steve brineThe Department of Health is no longer in charge of NHS dentistry, Michael Watson claims.

If there is one date in English history that ‘everyone’ knows, it is 1066, the battle of Hastings.

For dentists though, 2006 when the new contract started is a more likely candidate.

That was also the year when the then Home Secretary, John Reid, declared that his Department was ‘not fit for purpose’.

Looking back at the ‘Windrush’ scandal that led to the resignation of Amber Rudd, it still isn’t.

‘Completely inadequate’

But it is not alone in Whitehall; the Commons public accounts committee recently warned that the Department for Transport’s management of rail franchises was ‘completely inadequate’.

The same could surely be said about the commissioning of NHS dental services by NHS England and exchanges during health questions exposed the impotency of the Department of Health to do anything about it.

The Labour MP for Bradford East, Imran Hussain, pointed out that in his constituency people cannot get an NHS dentist, child tooth decay rates were soaring, and people were being admitted to hospital because they cannot get dental care.


Read more from Michael Watson:


The MP also said that although it had been announced that Bradford would receive an extra £332,000, between 2014 and 2017, ‘more than £300,000 was taken from dental care funding in the district’ (through clawback).

What guidance, he asked, does the Department provide to NHS England on the redistribution to other healthcare areas of funding clawed back from dentists who have not met their contracted units of dental activity.

The Minster’s reply can best be summed up as ‘nothing to do with me guv’.

Steve Brine MP said the Department ‘does not issue guidance specifically to NHS England on the redistribution of funding that is recouped from dental contracts’.

Local commissioners ‘are best placed to assess the dental needs and priorities among their local population’.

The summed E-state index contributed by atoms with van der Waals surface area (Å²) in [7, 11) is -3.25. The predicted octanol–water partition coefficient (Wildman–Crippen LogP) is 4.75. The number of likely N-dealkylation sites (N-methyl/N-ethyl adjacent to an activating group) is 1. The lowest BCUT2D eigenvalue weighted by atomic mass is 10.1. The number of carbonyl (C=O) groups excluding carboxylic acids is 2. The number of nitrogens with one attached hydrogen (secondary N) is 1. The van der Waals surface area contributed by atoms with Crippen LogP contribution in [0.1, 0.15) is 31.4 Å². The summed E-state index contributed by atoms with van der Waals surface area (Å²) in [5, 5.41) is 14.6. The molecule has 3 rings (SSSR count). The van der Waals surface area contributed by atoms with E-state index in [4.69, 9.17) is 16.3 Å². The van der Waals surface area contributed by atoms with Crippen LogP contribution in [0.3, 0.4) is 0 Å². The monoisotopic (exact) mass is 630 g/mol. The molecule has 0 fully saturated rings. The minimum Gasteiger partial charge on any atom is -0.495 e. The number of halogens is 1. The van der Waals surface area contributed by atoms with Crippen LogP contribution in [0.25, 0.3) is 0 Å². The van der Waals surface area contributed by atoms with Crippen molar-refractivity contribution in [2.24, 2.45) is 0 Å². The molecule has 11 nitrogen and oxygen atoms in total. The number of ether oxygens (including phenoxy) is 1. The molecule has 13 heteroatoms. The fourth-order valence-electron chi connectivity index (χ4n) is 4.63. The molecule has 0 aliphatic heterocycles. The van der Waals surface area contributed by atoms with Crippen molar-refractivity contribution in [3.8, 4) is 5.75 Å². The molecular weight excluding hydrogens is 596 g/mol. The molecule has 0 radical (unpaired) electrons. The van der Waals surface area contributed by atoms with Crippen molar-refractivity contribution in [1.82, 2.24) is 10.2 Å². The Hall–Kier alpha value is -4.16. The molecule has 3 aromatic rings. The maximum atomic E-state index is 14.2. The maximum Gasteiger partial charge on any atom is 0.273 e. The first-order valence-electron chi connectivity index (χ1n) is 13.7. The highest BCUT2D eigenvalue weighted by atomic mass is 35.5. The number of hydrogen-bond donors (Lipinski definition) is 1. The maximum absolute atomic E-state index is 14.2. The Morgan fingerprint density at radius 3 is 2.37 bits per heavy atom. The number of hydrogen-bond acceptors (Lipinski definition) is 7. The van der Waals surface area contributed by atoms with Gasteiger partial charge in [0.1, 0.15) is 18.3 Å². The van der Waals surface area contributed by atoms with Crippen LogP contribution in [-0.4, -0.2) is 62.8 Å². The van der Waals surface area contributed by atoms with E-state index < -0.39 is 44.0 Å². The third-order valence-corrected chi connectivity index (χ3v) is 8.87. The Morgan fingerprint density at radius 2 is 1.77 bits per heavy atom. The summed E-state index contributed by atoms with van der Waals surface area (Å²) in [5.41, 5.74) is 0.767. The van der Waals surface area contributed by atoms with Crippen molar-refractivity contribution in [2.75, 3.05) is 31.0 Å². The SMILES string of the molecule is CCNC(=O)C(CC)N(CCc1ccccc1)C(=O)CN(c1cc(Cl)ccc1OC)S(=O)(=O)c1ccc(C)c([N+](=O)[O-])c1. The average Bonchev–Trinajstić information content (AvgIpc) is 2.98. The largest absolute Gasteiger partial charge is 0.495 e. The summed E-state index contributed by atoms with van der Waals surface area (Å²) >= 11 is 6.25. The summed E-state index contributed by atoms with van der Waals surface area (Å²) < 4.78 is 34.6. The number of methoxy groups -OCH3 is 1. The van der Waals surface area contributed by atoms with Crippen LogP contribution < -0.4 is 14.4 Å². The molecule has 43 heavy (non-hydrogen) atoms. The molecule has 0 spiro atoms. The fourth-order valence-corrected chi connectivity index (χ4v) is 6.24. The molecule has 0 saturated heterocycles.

He added that NHS England in Yorkshire and the Humber was ‘finalising plans to improve access to dentistry throughout the region, paying particular attention to 20 areas’ and Bradford would shortly ‘receive additional recouped funding’.

Reformed dental contracts

The Minister was further questioned by Dr Paul Williams Labour MP for Stockton south, who raised the problem of a dentist constituent, Peter Sharp, who had told the MP that he was funded less per unit of dental activity than his colleagues who are working in more affluent areas.

Surely, the MP asked, in order to reduce health inequalities, it should be the other way around.

The Minister replied that this went ‘to the heart of why we are reforming the dental contracts’.

He continued: ‘Our 73 high street dental practices are continuing to test the preventive focused clinical approach to a new remuneration practice’.

He was interrupted by someone on the opposition front bench saying ‘when’, the Minister replied that the contract will be reformed ‘when we have got it right’.

This exchange shows that ministers at the Department of Health are no more in charge of NHS dentistry than the Home Secretary is of immigration or the Transport Secretary is able to manage rail franchises.

Government departments over the last 30 years have farmed out their responsibilities to outside agencies, the so-called arms-length bodies, and have lost control of what they do on a day-to-day basis.